Chinese share prices jumped 1.04 percent for another record finish Monday as investors shrugged off the central bank's latest efforts to cool the economy and stocks, using early losses as a bargain-hunting opportunity instead, dealers said.
They said prices opened down more than 3.0 percent but the key index was soon back in positive territory as investors discounted Friday's moves as more of the same measures that have failed to work since early 2006.
Other stock and asset markets did well yesterday too, as FT reports, with the S&P 500 climbing above its record high close of 1,527.46 at one stage.
But back to China, where Bloomberg reports that another billionaire is warning about a bubble.
Billionaire Lee Shau-kee, chairman of Henderson Land Development Co., said Chinese shares trading on mainland markets are at an "unreasonable" premium to those in Hong Kong, threatening to create "a bubble."
"Mainland investors are too keen to win in the stock market, chasing after stocks no matter what the prices are," Lee told reporters in Hong Kong today. "They are too irrational."
Too keen indeed. As bubbles often do, this one is tempting illegal behaviour. From FT:
The Shanghai government agency responsible for clearing drains and repairing lifts in apartment buildings has emerged as a leading shareholder in at least three listed companies, in spite of being barred from such risky investments.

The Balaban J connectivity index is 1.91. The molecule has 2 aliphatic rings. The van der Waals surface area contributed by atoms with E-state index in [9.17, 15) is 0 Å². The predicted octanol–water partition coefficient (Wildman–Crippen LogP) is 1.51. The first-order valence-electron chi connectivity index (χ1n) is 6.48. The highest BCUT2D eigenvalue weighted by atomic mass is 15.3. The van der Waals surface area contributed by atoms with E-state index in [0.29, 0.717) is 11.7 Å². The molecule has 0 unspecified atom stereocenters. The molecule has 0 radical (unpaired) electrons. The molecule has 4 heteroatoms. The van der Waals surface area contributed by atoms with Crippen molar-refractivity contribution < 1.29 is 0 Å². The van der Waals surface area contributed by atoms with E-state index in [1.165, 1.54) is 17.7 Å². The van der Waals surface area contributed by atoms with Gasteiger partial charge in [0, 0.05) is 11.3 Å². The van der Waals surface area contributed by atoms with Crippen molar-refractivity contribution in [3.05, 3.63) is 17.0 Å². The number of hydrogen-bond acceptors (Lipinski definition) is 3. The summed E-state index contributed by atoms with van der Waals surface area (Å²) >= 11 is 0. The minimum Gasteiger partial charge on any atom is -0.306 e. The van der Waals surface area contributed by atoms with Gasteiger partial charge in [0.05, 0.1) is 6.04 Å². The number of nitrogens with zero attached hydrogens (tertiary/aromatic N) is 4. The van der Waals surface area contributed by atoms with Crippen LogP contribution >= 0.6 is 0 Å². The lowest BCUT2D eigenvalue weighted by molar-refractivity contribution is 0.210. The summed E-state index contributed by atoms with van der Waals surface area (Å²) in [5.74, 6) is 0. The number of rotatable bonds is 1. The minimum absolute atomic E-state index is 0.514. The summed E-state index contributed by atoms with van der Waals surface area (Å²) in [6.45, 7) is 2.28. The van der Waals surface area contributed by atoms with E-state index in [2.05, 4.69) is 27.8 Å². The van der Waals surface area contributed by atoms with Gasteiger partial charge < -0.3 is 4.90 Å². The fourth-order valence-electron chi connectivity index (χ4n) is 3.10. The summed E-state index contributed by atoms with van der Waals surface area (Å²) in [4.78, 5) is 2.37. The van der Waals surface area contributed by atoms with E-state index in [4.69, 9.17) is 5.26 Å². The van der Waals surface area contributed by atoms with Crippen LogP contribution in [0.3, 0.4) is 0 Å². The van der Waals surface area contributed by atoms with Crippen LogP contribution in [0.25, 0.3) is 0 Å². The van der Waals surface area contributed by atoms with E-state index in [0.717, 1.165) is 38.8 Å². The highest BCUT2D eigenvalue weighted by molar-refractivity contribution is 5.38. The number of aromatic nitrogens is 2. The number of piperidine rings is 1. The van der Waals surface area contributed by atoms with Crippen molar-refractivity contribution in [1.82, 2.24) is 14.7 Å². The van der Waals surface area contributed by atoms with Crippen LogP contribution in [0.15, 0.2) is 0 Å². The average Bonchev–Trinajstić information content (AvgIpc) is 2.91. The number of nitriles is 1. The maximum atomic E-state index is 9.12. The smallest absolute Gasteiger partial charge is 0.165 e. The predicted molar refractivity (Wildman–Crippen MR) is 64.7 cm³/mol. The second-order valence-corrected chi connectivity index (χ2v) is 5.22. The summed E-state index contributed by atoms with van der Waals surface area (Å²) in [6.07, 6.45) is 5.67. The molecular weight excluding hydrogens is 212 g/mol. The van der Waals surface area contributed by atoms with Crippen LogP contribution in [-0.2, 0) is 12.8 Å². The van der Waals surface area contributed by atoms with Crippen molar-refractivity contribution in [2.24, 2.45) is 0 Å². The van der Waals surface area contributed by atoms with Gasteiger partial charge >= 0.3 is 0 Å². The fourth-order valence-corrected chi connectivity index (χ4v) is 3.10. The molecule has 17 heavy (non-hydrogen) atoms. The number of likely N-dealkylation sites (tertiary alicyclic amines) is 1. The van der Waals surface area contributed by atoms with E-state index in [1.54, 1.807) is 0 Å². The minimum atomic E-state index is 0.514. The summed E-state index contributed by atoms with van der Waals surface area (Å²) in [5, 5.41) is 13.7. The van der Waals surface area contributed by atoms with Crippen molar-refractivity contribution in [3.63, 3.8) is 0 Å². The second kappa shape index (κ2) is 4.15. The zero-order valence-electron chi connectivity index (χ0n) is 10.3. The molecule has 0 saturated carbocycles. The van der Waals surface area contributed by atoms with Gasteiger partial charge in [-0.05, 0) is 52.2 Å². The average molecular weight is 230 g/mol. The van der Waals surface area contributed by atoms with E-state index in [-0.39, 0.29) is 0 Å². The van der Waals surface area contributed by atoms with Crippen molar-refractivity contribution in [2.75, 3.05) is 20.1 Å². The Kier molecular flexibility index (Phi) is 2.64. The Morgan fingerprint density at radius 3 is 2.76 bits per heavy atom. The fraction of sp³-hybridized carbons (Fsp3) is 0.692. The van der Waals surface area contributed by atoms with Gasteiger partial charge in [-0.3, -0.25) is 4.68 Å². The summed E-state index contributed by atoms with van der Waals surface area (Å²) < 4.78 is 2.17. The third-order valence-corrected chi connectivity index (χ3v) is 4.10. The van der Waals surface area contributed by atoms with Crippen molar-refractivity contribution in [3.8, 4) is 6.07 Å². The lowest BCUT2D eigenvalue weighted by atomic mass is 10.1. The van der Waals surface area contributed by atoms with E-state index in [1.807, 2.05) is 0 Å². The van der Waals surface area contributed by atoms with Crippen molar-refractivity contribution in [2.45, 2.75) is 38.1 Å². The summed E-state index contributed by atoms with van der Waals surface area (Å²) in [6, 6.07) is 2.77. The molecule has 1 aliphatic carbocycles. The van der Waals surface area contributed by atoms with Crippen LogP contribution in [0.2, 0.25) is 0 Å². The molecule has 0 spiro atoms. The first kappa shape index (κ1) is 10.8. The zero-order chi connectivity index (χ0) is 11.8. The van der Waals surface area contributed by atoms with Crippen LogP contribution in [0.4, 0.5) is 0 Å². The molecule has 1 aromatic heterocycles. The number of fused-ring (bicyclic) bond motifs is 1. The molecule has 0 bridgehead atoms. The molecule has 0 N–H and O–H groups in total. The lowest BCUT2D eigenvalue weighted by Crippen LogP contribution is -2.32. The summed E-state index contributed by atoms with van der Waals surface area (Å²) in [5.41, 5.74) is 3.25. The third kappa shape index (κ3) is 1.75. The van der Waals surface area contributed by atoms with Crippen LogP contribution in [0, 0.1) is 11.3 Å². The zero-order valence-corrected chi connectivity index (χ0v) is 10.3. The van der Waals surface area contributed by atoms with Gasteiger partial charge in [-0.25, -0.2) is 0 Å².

Reuters sees the continuing gains in the stock market as a test of the Chinese government's will -- not often a good idea.
Rising to a record high immediately after the central bank hiked interest rates, China's booming stock market has entered a battle of wills with the government -- a battle that it may well lose...
"The market seems to have largely ignored the signal that the central bank has sent about a soft landing," said analyst Zhao Wuling at Everbright Securities. "But underestimating the central bank may prove dangerous."...
... [B]y brushing aside the central bank's tightening, the market has sent policy makers a challenge that they cannot afford to ignore if they want to maintain credibility, analysts said...
Investors putting new money to work in China's stock markets ignore the adage 'Don't fight the central bank'," global investment bank ING said in a report on Monday, warning that future pull-backs could unsettle risky markets globally.